Song lyrics from the present moment find their way into Christine Mi’s Snapchat-app parodies of art history posted on the other side of the wall from Beadles’s extravaganza. Inserting her own self-portrait photo into freely rendered versions of familiar paintings from The Death of Marat to self-portraits by Frida Kahlo, Mi turns memes into visual jokes meant to appeal to Snapchat users while potentially encoding further layers of meaning—layers that Cohn discerned with fascination, thus leading to her request for digital files to print for this exhibition.
The rest of the show embodies an amazing array of possible relationships between writing and visual imagery—almost everything except traditional calligraphy. However, writing as pure abstract fluidity finds expression in Sarah Nathaniel’s conventional drawing in which the word “line” is stretched out into unreadable extended lines of ink, and in wire wall sculptures and a pedestal piece in which a rude four-letter word gets the same treatment—one of the growing number of times in which “fuck” appears as part of the title of an artwork in a gallery that in earlier decades was notable as a sanctuary for reticent gentility.
The look of printed text considered as abstract form also appears in Craig Drennen’s painting Dramatis Personae, in which the list of characters from Shakespeare’s Timon of Athens provides the placement for shapes suggesting the letters “t,” “p,” and “o” superimposed on corresponding letters of the words written on the canvas, creating a dynamic composition. Esteban Patino’s seemingly abstract wall sculptures are actually composed of an alphabet-like set of symbols without meaning—but that, just as in cuneiform or braille, can take on meaning through a set of arbitrary decisions. There is a social context here that remains invisible until explained in a statement—Patino uses this system to explore with communities how meaning is constructed.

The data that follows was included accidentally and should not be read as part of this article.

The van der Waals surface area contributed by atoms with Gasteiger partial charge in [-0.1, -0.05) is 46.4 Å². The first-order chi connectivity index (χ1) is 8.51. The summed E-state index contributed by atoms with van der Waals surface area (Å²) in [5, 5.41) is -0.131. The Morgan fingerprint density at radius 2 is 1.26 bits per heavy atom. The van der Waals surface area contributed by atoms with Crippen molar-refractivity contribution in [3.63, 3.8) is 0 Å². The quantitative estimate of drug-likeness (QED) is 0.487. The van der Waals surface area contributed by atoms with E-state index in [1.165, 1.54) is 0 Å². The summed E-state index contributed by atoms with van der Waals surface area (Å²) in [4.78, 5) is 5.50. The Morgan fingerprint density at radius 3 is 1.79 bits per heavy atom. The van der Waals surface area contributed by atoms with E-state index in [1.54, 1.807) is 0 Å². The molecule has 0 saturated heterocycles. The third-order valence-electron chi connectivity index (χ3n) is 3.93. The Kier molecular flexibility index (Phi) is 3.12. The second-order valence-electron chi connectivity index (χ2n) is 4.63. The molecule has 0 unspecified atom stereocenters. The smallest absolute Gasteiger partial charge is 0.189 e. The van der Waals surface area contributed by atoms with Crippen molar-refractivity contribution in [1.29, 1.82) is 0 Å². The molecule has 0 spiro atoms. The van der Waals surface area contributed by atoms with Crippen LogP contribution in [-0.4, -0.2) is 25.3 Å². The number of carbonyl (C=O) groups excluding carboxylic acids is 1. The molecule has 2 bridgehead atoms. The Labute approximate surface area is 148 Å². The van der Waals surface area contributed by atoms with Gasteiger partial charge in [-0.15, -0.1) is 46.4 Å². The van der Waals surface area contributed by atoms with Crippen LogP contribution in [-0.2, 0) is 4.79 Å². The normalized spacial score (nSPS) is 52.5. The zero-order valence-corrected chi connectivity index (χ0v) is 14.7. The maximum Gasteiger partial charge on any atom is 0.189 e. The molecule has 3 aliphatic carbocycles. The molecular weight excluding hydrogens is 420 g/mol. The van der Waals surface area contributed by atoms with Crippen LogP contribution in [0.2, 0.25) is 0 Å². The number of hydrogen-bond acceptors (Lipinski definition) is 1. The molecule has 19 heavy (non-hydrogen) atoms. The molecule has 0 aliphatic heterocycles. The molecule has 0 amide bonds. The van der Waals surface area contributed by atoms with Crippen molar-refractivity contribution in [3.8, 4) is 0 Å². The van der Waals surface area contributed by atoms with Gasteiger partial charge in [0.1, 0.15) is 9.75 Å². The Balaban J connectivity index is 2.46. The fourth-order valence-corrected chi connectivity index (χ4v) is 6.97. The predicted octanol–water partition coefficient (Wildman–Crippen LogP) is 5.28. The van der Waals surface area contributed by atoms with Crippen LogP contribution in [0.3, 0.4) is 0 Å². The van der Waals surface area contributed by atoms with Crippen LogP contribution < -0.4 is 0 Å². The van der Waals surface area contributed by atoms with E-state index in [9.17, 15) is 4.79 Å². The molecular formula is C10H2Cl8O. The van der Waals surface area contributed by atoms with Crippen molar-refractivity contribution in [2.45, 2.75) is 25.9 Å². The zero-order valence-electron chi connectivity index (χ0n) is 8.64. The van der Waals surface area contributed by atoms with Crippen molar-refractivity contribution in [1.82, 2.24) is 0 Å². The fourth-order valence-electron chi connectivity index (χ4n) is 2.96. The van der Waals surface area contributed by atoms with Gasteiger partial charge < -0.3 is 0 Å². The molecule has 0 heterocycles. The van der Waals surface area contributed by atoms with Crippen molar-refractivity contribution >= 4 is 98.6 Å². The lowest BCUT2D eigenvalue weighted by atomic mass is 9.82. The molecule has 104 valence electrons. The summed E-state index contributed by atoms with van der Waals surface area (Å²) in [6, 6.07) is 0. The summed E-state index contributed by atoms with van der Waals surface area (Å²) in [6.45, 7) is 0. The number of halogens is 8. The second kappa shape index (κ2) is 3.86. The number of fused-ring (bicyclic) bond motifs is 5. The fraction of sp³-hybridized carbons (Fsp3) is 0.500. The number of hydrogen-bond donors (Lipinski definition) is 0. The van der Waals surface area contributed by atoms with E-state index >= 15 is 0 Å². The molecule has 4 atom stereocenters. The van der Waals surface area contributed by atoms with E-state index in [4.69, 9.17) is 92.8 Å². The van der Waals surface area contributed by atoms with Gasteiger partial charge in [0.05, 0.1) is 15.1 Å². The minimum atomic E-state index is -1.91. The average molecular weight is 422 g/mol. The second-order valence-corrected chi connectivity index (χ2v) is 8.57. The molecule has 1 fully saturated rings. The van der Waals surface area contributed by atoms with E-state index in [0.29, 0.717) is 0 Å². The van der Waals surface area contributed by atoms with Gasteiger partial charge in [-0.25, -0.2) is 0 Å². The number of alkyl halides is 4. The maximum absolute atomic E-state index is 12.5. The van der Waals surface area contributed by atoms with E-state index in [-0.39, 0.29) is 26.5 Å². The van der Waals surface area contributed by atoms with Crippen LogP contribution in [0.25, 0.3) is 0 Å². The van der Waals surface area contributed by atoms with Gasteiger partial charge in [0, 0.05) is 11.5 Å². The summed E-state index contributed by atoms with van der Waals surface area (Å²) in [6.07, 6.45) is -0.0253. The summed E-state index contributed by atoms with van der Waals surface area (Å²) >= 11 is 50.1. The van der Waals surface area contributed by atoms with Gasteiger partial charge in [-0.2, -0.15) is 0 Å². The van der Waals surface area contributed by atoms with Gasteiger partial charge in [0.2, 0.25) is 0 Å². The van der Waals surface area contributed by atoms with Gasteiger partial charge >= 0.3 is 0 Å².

Jessica Caldas and Larry Walker are also concerned with how meaning is constructed in social contexts, but in very different ways. Caldas overlays images of abuse victims with the written words that so seldom express their situation adequately. Walker collages torn advertising texts to replicate the look of poster-laden walls, with key phrases used in the titles of the works—Have No Fear, for example, from the slogan “Have No Fear, Legal Help Is Here.”
Jason Francisco also incorporates a photograph of torn posters into a complex image in which the point is that the photograph has no obvious meaning. “A photograph,” he states in a wall label, “is neither a self-illustrating tale or self-explanatory picture.” The point is reinforced by another photograph that, at first glance, seems to be both: an image of two memorial plaques replacing two comparably sized paving stones on cobblestone street, each plaque bearing the name of a former occupant of the address who was killed during the Holocaust. (The plaques are part of the “Stumbling Stones” project by German artist Gunter Demnig.) A viewer unfamiliar with the history of the memorial plaques and unable to read German might well see only an attractive image.